Opioid use and abuse has increased along with the number of deaths associated with them. Unfortunately, the rate of residential treatment accessibility has not increased. Instead, public-access beds continue to have long wait lists of more than four months.
The growing concern of addiction in Canada doesn’t just touch one demography. Young, old, rich and poor suffer from the epidemic. The problem is the rich have more resources available, particularly private treatment centres, simply because they can pay for it.
Those who do not have the funds to pay for private addiction treatment are at the mercy of the government, which continuously tries to get ahead of the demand for addiction recovery services. Despite their multiple initiatives targeting distribution networks, the work really needs to be with the person suffering from addiction.
Arresting and admitting addicts into mental institutions seemed to be a solution, but only created additional issues within those settings. While prisons and psychiatric treatment centres reached capacity, the problem continued to grow outside of them, indicating that isolation isn’t the way to combat addiction.
Treating Beyond the Walls
Taking addicts out of their environment doesn’t help addiction problems in the country. Effectively treating addicts who can move on to becoming productive, responsible community members is the way to solve the addiction problem. But how can this happen when facilities for treatment are full or too expensive?
Outpatient treatment options can make recovery possible for anyone who wants to recover from their addiction. Methadone, suboxone, and ibogaine are proven addiction recovery aids that have helped many people live their life free from drug abuse.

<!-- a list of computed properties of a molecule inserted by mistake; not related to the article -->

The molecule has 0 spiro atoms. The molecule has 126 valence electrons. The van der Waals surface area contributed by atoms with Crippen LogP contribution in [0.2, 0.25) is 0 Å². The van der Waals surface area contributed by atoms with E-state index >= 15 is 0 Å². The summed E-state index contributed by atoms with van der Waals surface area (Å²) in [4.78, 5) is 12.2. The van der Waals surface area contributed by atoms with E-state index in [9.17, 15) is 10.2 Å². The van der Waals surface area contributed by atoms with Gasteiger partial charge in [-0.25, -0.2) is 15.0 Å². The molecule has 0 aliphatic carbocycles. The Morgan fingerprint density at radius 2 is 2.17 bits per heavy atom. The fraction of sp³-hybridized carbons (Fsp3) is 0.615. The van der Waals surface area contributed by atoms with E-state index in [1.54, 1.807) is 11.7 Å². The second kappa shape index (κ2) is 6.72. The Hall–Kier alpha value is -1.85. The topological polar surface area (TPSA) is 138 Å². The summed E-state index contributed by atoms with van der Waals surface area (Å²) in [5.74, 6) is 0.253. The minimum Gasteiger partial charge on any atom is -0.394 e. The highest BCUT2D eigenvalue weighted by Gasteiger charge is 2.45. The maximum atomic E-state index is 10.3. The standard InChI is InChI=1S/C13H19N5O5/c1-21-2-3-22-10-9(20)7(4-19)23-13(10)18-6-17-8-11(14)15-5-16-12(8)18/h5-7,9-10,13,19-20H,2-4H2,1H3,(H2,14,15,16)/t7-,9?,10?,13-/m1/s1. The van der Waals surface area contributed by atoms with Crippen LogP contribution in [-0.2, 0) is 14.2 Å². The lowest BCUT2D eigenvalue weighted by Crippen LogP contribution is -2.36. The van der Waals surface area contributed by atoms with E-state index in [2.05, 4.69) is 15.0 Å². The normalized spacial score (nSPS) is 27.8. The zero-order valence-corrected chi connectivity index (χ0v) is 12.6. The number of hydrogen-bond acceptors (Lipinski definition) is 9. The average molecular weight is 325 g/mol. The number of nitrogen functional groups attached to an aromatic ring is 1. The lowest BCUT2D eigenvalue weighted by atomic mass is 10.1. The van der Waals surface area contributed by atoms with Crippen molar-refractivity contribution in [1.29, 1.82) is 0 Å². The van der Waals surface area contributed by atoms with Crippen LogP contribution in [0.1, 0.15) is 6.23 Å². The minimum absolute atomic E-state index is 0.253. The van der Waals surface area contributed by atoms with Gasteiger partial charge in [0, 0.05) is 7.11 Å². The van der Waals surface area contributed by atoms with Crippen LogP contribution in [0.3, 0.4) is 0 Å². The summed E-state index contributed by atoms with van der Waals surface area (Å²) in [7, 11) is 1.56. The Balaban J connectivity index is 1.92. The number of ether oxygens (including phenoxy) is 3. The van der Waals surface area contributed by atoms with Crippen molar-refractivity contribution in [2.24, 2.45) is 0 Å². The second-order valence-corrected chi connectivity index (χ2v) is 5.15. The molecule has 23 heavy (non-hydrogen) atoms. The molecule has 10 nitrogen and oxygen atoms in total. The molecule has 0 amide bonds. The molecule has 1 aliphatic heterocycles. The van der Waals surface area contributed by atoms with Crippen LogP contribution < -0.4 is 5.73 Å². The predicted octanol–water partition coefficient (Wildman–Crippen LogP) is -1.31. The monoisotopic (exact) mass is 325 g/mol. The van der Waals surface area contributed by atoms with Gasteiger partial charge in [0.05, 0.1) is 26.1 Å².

Methadone clinics can serve a large number of people who are addicted to opioid-based drugs, such as heroin or prescription painkillers. Effects of methadone include a reduction or avoidance of opioid withdrawal symptoms and blocking opioid effects and cravings.
Suboxone is a combination of buprenorphine and naloxone, and it blocks opioid medication effects, decreasing cravings to use. This takes addicts away from their drug of choice while they work on their mental and emotional dependence on it. Once they learn how to live life without their drug of choice, they wean off the suboxone to become drug free.
Ibogaine is a psychoactive substance derived from plants. It adjusts brain chemistry that may have changed due to their addiction, causing them to crave the drug. The most sought after result of this treatment is the avoidance of intense withdrawal symptoms that often come from reducing or eliminating opioids from the body.
Methadone, suboxone, and ibogaine have the potential to open the door to recovery for people who are not able to gain entry into treatment centres when they are ready. By interrupting the addiction process with the above, addicts can start the recovery process as soon as they want to, instead of waiting until they can get into a treatment program.
Addiction treatment does not have to mean isolation, and access does not have to be limited. It can be offered to thousands of Canadians, so addicts can quickly and effectively get the help they need while living in the community inspiring others to avoid addiction or seek help as well.